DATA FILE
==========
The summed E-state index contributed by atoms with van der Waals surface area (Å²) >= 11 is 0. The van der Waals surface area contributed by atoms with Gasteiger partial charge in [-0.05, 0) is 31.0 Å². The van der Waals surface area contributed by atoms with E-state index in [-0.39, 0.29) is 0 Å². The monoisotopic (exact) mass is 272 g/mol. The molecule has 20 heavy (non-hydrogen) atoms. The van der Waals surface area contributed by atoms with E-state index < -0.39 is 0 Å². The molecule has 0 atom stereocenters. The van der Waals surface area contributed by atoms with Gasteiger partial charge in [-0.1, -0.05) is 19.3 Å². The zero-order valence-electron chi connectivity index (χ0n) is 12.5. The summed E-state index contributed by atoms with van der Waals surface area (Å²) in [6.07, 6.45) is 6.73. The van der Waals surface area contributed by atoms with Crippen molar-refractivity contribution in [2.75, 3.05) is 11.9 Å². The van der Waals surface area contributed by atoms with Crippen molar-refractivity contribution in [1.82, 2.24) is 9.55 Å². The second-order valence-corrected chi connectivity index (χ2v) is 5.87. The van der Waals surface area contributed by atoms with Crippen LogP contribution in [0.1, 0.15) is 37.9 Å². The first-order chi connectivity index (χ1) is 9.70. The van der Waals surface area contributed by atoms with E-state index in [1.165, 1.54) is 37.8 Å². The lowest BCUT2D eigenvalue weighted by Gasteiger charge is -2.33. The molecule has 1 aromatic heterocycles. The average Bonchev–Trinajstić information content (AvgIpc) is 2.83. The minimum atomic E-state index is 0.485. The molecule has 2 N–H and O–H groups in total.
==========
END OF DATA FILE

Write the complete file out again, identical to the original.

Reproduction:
The summed E-state index contributed by atoms with van der Waals surface area (Å²) >= 11 is 0. The van der Waals surface area contributed by atoms with Gasteiger partial charge in [-0.05, 0) is 31.0 Å². The van der Waals surface area contributed by atoms with E-state index in [-0.39, 0.29) is 0 Å². The monoisotopic (exact) mass is 272 g/mol. The molecule has 20 heavy (non-hydrogen) atoms. The van der Waals surface area contributed by atoms with E-state index < -0.39 is 0 Å². The molecule has 0 atom stereocenters. The van der Waals surface area contributed by atoms with Gasteiger partial charge in [-0.1, -0.05) is 19.3 Å². The zero-order valence-electron chi connectivity index (χ0n) is 12.5. The summed E-state index contributed by atoms with van der Waals surface area (Å²) in [6.07, 6.45) is 6.73. The van der Waals surface area contributed by atoms with Crippen molar-refractivity contribution in [2.75, 3.05) is 11.9 Å². The van der Waals surface area contributed by atoms with Crippen molar-refractivity contribution in [1.82, 2.24) is 9.55 Å². The second-order valence-corrected chi connectivity index (χ2v) is 5.87. The van der Waals surface area contributed by atoms with Crippen LogP contribution in [0.1, 0.15) is 37.9 Å². The first-order chi connectivity index (χ1) is 9.70. The van der Waals surface area contributed by atoms with E-state index in [1.165, 1.54) is 37.8 Å². The lowest BCUT2D eigenvalue weighted by Gasteiger charge is -2.33. The molecule has 1 aromatic heterocycles. The average Bonchev–Trinajstić information content (AvgIpc) is 2.83. The minimum atomic E-state index is 0.485. The molecule has 2 N–H and O–H groups in total.